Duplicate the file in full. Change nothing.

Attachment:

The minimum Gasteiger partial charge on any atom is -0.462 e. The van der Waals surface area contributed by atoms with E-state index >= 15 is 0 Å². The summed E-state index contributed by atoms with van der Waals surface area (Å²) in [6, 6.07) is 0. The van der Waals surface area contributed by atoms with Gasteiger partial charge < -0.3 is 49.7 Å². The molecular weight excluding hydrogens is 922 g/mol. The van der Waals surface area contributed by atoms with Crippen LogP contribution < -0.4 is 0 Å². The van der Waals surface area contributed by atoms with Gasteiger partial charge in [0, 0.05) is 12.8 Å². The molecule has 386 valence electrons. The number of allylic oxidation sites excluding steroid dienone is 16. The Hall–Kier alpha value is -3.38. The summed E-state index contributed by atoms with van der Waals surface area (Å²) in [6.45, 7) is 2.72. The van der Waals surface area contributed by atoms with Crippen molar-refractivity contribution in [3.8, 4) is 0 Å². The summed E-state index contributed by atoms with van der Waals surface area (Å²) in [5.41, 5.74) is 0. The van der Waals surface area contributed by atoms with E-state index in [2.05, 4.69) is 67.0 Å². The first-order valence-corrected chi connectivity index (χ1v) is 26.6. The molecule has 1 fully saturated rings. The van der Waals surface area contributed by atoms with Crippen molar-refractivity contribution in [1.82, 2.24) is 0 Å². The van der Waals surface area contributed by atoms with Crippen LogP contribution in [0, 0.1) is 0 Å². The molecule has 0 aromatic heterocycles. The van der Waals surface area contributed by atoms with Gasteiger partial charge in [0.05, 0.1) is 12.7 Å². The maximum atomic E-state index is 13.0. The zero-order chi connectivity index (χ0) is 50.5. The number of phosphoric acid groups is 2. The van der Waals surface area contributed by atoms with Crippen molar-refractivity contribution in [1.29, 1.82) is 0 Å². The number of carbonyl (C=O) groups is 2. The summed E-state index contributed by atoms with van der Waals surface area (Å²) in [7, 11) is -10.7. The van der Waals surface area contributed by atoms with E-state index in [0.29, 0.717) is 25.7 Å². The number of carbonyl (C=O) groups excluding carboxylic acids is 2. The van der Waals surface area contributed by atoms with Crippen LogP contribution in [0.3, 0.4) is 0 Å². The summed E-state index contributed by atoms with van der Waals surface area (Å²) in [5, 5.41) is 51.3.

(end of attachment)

The minimum Gasteiger partial charge on any atom is -0.462 e. The van der Waals surface area contributed by atoms with E-state index >= 15 is 0 Å². The summed E-state index contributed by atoms with van der Waals surface area (Å²) in [6, 6.07) is 0. The van der Waals surface area contributed by atoms with Gasteiger partial charge < -0.3 is 49.7 Å². The molecular weight excluding hydrogens is 922 g/mol. The van der Waals surface area contributed by atoms with Crippen LogP contribution < -0.4 is 0 Å². The van der Waals surface area contributed by atoms with Gasteiger partial charge in [0, 0.05) is 12.8 Å². The molecule has 386 valence electrons. The number of allylic oxidation sites excluding steroid dienone is 16. The Hall–Kier alpha value is -3.38. The summed E-state index contributed by atoms with van der Waals surface area (Å²) in [6.45, 7) is 2.72. The van der Waals surface area contributed by atoms with Crippen molar-refractivity contribution in [3.8, 4) is 0 Å². The summed E-state index contributed by atoms with van der Waals surface area (Å²) in [5.41, 5.74) is 0. The van der Waals surface area contributed by atoms with E-state index in [2.05, 4.69) is 67.0 Å². The first-order valence-corrected chi connectivity index (χ1v) is 26.6. The molecule has 1 fully saturated rings. The van der Waals surface area contributed by atoms with Crippen molar-refractivity contribution in [1.82, 2.24) is 0 Å². The van der Waals surface area contributed by atoms with Crippen LogP contribution in [0, 0.1) is 0 Å². The molecule has 0 aromatic heterocycles. The van der Waals surface area contributed by atoms with Gasteiger partial charge in [0.05, 0.1) is 12.7 Å². The maximum atomic E-state index is 13.0. The zero-order chi connectivity index (χ0) is 50.5. The number of phosphoric acid groups is 2. The van der Waals surface area contributed by atoms with Crippen molar-refractivity contribution in [1.29, 1.82) is 0 Å². The number of carbonyl (C=O) groups is 2. The summed E-state index contributed by atoms with van der Waals surface area (Å²) in [7, 11) is -10.7. The van der Waals surface area contributed by atoms with E-state index in [0.29, 0.717) is 25.7 Å². The number of carbonyl (C=O) groups excluding carboxylic acids is 2. The van der Waals surface area contributed by atoms with Crippen LogP contribution in [0.3, 0.4) is 0 Å². The summed E-state index contributed by atoms with van der Waals surface area (Å²) in [5, 5.41) is 51.3.